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There isn't much Devils superstar goalie Martin Brodeur hasn't accomplished during his brilliant career. And the 36-year-old stopper continues to amaze with his terrific play. Brodeur's pursuit of the all-time regular-season wins record and Terry Sawchuk's all-time regular-season shutout mark has inspired the good folks at ESPN.com to ask me to compile a top-10 list of his career moments.
The only thing that's really tough about that is limiting the list to just 10. In fact, I ended up with 11. I'll give you my top 10, plus one honorable mention.
Honorable mention (12/23/96): In a brilliant goaltending duel, Brodeur and Sabres star Dominik Hasek each turned back 37 shots in a thrilling scoreless tie between the clubs. The two future Hall of Famers commemorated their evening of work by having the game puck cut in half. If you like great goaltending, this 1996 gem was a holiday treat.
Martin Brodeur's elbow injury might have postponed his chase toward history, but he finally attained goaltending immortality with a 3-2 victory over the Blackhawks on Tuesday. Now, only Terry Sawchuck's shutout mark remains.
NHL Goalie Victories
1. Martin Brodeur 553
2. Patrick Roy 551
3. Ed Belfour 484
4. Curtis Joseph 451
5. Terry Sawchuk 447
NHL Goaltender Shutouts
1. Terry Sawchuk 103
2. Martin Brodeur 101
3. George Hainsworth 94
4. Glenn Hall 84
5. Jacques Plante 82
-- ESPN.com research
10. Win No. 1 (3/26/92): Some six weeks shy of his 20th birthday, Brodeur recorded his first NHL victory -- a 4-2 decision over the Boston Bruins. On double emergency recall from his QMJHL team (St. Hyacinthe), Brodeur made 24 saves in the victory over Bruins veteran Andy Moog.
9. 2003 Eastern Conference finals, Game 7 (5/23/03): Brodeur draws on his big-game experience in the decisive battle of the series. The Devils blew a 3-1 series lead and seemed on the verge of falling to the suddenly energized Ottawa Senators. To make matters worse, veteran center Joe Nieuwendyk managed just three shifts due to injury. With a short bench, Brodeur provided sure goaltending, stopping 24 of 26 shots in a gritty 3-2 road win.
8. 2000 Eastern Conference finals, Game 7 (5/26/00): The Devils overcame a 3-1 series deficit against the Flyers, rallying to capture the series and earn a berth in the Stanley Cup finals. Brodeur was razor-sharp in the decisive game, stopping 26 of 27 shots in a tight 2-1 game that was best remembered for the crushing hit New Jersey defenseman Scott Stevens delivered to Philadelphia star pivot Eric Lindros. The Devils netminder surrendered just three goals in the final three games of the series.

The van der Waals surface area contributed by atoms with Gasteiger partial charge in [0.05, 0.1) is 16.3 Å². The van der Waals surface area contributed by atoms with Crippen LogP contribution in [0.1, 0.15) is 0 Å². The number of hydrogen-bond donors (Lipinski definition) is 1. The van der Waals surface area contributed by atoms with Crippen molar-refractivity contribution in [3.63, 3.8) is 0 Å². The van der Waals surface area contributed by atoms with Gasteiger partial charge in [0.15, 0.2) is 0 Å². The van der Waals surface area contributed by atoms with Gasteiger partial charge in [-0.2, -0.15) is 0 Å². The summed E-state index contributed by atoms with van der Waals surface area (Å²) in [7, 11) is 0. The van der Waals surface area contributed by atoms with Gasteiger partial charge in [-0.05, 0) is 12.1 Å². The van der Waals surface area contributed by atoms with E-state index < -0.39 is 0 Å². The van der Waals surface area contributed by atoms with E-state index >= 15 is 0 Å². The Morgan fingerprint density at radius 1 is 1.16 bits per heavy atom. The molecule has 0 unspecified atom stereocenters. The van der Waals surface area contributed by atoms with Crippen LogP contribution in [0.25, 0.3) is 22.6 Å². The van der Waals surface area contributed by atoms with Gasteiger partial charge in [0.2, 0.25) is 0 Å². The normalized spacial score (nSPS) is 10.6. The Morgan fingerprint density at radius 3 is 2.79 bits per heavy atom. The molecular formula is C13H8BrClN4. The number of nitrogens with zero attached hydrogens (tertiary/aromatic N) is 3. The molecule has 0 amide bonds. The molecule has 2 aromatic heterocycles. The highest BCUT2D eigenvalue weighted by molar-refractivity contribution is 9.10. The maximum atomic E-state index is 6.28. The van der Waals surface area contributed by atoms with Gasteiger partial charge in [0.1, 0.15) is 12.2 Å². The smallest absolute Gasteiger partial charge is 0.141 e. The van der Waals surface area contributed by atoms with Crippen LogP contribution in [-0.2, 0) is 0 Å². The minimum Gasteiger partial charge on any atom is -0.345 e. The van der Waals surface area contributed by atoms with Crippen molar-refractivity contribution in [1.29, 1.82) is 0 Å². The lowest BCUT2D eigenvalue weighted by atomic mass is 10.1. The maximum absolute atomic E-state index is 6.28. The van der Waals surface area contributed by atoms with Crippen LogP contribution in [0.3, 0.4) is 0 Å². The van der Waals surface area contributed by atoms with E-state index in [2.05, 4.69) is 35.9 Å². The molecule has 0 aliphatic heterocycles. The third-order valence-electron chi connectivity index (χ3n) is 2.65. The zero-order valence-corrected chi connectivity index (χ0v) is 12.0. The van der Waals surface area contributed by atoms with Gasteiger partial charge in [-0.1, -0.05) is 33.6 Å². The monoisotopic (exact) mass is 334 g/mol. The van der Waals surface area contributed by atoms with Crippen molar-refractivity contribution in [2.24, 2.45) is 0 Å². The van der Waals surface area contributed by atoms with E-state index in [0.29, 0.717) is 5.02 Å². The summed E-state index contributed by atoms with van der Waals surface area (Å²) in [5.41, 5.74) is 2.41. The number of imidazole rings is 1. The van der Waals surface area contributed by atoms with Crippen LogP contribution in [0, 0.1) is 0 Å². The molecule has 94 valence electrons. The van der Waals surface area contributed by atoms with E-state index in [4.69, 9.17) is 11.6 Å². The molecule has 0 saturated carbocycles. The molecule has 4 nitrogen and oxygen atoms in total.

7. Sweeping Manhattan (4/29/06): Brodeur and his teammates were simply giddy after sweeping the rival New York Rangers. In their three previous playoff series meetings (1992, 1994 and 1997), the Rangers had eliminated the Devils. Breaking out the brooms at Madison Square Garden was particularly gratifying for the Devils, who, despite three championships, skate in the shadow of the Original Six franchise in the tri-state area.
6. He shoots, he scores! (4/17/97): In Game 1 of the 1997 Eastern Conference quarterfinals against the Montreal Canadiens, Brodeur thrilled the home crowd by firing a puck the length of the ice into an empty net for the first goal of his career. A terrific puck-handler, Brodeur seemed as if he could barely contain his joy after lighting the lamp at the other end of the rink. It was one of just two playoff goals scored by a goaltender (Ron Hextall scored the other). On Feb. 15, 2000, Brodeur was credited with a regular-season goal against the Flyers. In that case, he was the last Devil to touch the puck before a Flyers player accidently put the biscuit in his own basket.
5. The century mark (3/1/09): In just his third game back from the elbow surgery that sidelined him for nearly four months, Brodeur turned aside 27 shots en route a 3-0 win over the Flyers for his 100th career regular-season shutout. Brodeur needs just three more shutouts to tie the legendary Terry Sawchuk for the league's all-time mark.
4. 2003 Stanley Cup finals, Game 7 (6/9/03): Brodeur was brilliant during the club's third championship run. Against the Ducks, he set a Cup finals series record with three shutouts. Brodeur turned back all 24 Anaheim shots in the decisive Game 7 victory. Afterward, at the podium, Brodeur celebrated with a bottle of champagne, a cigar and a good-luck charm, a little rubber duck.
3. 2000 Stanley Cup finals, Game 6 (6/10/00): After a 7-3 Devils win in Game 1 of the Cup finals against the defending champion Stars, the two clubs settled into a low-scoring series that featured a pair of multiple-overtime games. Brodeur allowed just four goals in the final four games of the series and stood strong in the decisive Game 6, turning back 30 of 31 shots en route to clinching the club's second Cup.
2. Team Canada Olympic gold-medal win (2/24/02): Brodeur entered the 2002 Salt Lake Games behind Curtis Joseph on Canada's depth chart. But after Joseph struggled, Brodeur came off the bench to lead his countrymen to their first Olympic men's ice hockey gold medal since 1952. With Canada holding a 3-2 lead in the third period of the gold-medal game against the United States, the Quebec-born stopper came up with a timely toe save on a shot off the stick of Brett Hull. The Canadian team responded by adding two goals for the 5-2 tournament-clinching win.
1. 1995 Stanley Cup finals, Game 4 (6/24/95): At the tender age of 23, Brodeur backstopped the Devils to the franchise's first Stanley Cup. He allowed just seven goals during a four-game sweep of the Red Wings and was particularly strong in a 2-1 Game 1 win in Detroit. The victory was even sweeter because of the club's bitter playoff ouster -- at the hands of the rival Rangers -- just a year earlier.E.J. Hradek covers hockey for ESPN The Magazine. E-mail him at email@example.com.